In her 1969 book “On Death and Dying,” Swiss American psychiatrist Elisabeth Kubler-Ross introduced her theory that there are five stages of grief people experience when faced with a loss – denial and isolation, anger, bargaining, depression and acceptance. Before her own death in 2004, she interjected shock and testing. I admit I’ve certainly experienced shock and anger but would like to add my own stage – forging ahead!
Having lost a husband after an eight-and-a-half-year long illness and nine months of home hospice, I’m very familiar with self-quarantining as they like to call it, and the accompanying depression, irritability and sense of hopelessness. I experience ‘cabin fever’ in the winter too so I’ve developed an action plan or sorts if I find myself housebound again.
As many readers of my column know, I gave up cable television five months ago. This means, for better or worse, I don’t have access to the 24-hour news cycle. I do have KBTX and can get Fox News programming in 10-minute segments. After watching about six of these late last night, it left me so depressed I finally said to ‘Self’ – enough!
Maybe I’m in denial about how long this will last but I’m not ready to give in to the pessimism just yet. I’m not going to isolate myself from the news but have chosen to get it from KBTX morning and evening news. Why? Because they have a limited amount of time to get their message out and will cut to the chase with the most important updates and information. If you are a 24-hour news channel, you have to fill the airtime, and 24-hours of doom and gloom has a profound effect on my psyche.
While many people will get paid leave, a large percentage of people will not and that includes independent contractors like me. While it’s not exactly going into the jungles of Vietnam as a war correspondent, I will continue to be available to report news as long as the Examiner wants or needs me. Yes, I need the money but more importantly, what we are going through will soon be our history, and The Examiner has been reporting the history of Grimes County for 125 years – why stop now?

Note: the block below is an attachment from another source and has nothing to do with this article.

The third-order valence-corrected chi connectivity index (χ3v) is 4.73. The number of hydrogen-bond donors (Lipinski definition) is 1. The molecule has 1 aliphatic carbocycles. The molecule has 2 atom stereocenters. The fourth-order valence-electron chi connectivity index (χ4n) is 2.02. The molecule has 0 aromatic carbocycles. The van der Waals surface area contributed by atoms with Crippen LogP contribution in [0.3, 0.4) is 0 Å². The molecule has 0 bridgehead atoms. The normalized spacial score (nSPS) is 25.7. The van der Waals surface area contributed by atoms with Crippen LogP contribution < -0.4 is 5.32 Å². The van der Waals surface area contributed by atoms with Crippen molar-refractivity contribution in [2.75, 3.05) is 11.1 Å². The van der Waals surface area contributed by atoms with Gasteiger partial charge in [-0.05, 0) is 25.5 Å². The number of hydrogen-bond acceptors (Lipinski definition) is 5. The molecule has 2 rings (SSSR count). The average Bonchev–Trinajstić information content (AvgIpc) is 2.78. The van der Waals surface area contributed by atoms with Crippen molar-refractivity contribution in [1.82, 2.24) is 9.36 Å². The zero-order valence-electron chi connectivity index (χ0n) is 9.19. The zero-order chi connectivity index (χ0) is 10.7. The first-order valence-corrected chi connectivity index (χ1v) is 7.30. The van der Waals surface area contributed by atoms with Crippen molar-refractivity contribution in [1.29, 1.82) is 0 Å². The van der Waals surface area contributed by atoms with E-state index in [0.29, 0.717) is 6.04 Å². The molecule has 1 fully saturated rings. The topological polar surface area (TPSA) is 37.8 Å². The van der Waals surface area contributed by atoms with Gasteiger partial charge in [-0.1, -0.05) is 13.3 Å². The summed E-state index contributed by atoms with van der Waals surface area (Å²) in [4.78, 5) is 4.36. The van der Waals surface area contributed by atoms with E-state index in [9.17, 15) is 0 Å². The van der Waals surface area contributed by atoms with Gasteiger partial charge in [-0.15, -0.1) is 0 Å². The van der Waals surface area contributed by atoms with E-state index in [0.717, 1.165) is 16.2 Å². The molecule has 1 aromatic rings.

Having been a caregiver with only a two-hour window a couple of days a week to go to the grocery store, I learned that I got a lot of mileage out of just standing outside in my yard and feeling nature. So, if you choose to isolate yourself inside with family or if you live alone, I urge you to take care of your mental health by going outside a little each day. Don’t forget to support our
Don’t forget to support our local shop owners. We have some like 4141 Coffeehouse who provide home delivery and curb service. Some of our merchants like P. Nemir already offer online shopping. Call your favorite business and ask if they plan to expand their services.
As trite as this sounds, this may be the time to take care of some of those projects that have been put on the back burner. I completed a massive family photo project while caring for my husband. If I am forced to stay inside, I will probably do something with all those quilt kits I bought for my retirement! My point is, do something constructive and creative to take your mind off what you can’t control and focus on what you can.
As we willingly accept being told what to do, how to do it and how many to do it with as a nation, maybe this New Testament scripture from Revelation 3:2 will provide some individual incentive to forge ahead, “Wake up! Strengthen what remains and is about to die for I have found your deeds unfinished in the sight of my God.”
Connie Clements is a freelance reporter and award-winning columnist. She writes feature news articles on a weekly basis and an opinion column as the mood strikes her.